Director Paddy Breathnach and producer Robert Walpole recall the 17-year process behind their Oscar foreign-language contender Viva.
Michael Moore reveals how his electrifying Where To Invade Next was made under the radar.
Laurie Anderson talks the inspirations for her intimate documentary Heart Of A Dog.
Cosima Spender talks about making Palio under the watchful eye of Siena’s authorities.
Matthew Heineman reveals why he simply picked up a camera and headed into the dangerous world of Mexico’s drug wars.
Producers Walter Parkes and Laurie Macdonald reveal why they changed tack to make Davis Guggenheim’s He Named Me Malala as a documentary rather than narrative feature.
Alex Gibney describes the intimidation tactics deployed against his Scientology exposé.
The team behind timely historical drama Suffragette speak about bringing the story to the screen and playing a part in global cultural change.
Interviews with Steven Spielberg, Ridley Scott, Danny Boyle, Aaron Sorkin, Cary Joji Fukunaga, Alejandro Gonzalez Inarritu and Phyllis Nagy.
Steven Spielberg reveals how his latest feature, Bridge Of Spies, has been more than 50 years in the making, why he continues to shoot on film and whether he would ever re-cast Indiana Jones. Michael Rosser reports
With The Martian, Ridley Scott has landed the biggest global hit of his career. The director tells Jeremy Kay about his initial reservations, working with Matt Damon and why he keeps so busy
Danny Boyle and Aaron Sorkin, the director and writer of Steve Jobs, tell Mark Salisbury why it is crucial for film-makers to tell the stories of the tech titans shaping our world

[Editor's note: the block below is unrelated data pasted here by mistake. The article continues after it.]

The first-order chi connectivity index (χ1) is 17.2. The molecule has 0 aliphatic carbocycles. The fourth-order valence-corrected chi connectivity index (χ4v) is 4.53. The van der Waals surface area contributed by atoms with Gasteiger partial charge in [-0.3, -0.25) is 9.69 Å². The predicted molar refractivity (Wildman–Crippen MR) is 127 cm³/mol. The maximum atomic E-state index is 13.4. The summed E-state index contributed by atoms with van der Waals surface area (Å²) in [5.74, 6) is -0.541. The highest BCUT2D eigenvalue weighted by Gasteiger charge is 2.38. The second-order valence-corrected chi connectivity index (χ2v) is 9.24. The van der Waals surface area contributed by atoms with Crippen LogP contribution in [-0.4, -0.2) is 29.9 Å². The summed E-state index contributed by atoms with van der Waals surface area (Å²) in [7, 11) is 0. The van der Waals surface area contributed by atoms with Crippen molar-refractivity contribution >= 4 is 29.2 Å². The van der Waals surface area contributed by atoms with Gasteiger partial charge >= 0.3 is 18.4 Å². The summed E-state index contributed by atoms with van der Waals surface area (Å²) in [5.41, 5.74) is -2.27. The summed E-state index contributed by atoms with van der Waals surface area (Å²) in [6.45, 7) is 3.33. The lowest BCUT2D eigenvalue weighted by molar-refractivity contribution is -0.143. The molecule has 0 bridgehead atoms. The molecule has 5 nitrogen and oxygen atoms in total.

For Alejandro Gonzalez Inarritu, making The Revenant was comparable to Ernest Shackleton’s heroic exploration of the Antarctic. He tells Jeremy Kay about the challenges and rewards of endurance film-making
Directors, producers and actors came and went but Phyllis Nagy remained the one constant. The writer of Patricia Highsmith adaptation Carol talks to Nikki Baughan
Making Beasts Of No Nation was a long-held ambition for True Detective director Cary Joji Fukunaga. He talks to Jeremy Kay about overcoming the perilous shoot and the Netflix pay-off
Veronika Franz and Severin Fiala discuss the challenges of casting twins and fighting in the editing suite
Portraying Infinite Jest author David Foster Wallace in the indie drama, Jason Segel explains how he tuned into the late writer
Interviews with Michael Fassbender, Brie Larson, Saoirse Ronan, Idris Elba, Alicia Vikander, Kate Winslet and Benicio del Toro.
Benicio del Toro talks to Jeremy Kay about his role as a ruthless killer in Denis Villeneuve’s Sicario and the disheartening lack of progress in the war on drugs since his work on Traffic in 2000.
John Crowley, the director of Brooklyn, talks to his leading lady Saoirse Ronan about dancing with the camera, connecting to the role and a fortuitous meeting with Patti Smith. Wendy Mitchell reports.
Brie Larson went to startling lengths to prepare for the role of a lifetime in Lenny Abrahamson’s Room, as she reveals to Jeremy Kay.
Following a series of charismatic turns, Michael Fassbender finishes 2015 on a high with a suitably meticulous portrayal of Apple saviour Steve Jobs. Tom Grater chats to the actor about method and motivation
Mark Johnson, chairman of AMPAS’s foreign-language film award committee, tells Matt Mueller about the quiet revolution that has led to films such as Amour and Ida winning the coveted Oscar
Deniz Gamze Ergüven reveals how the production of her debut feature Mustang is itself a tale of female emancipation.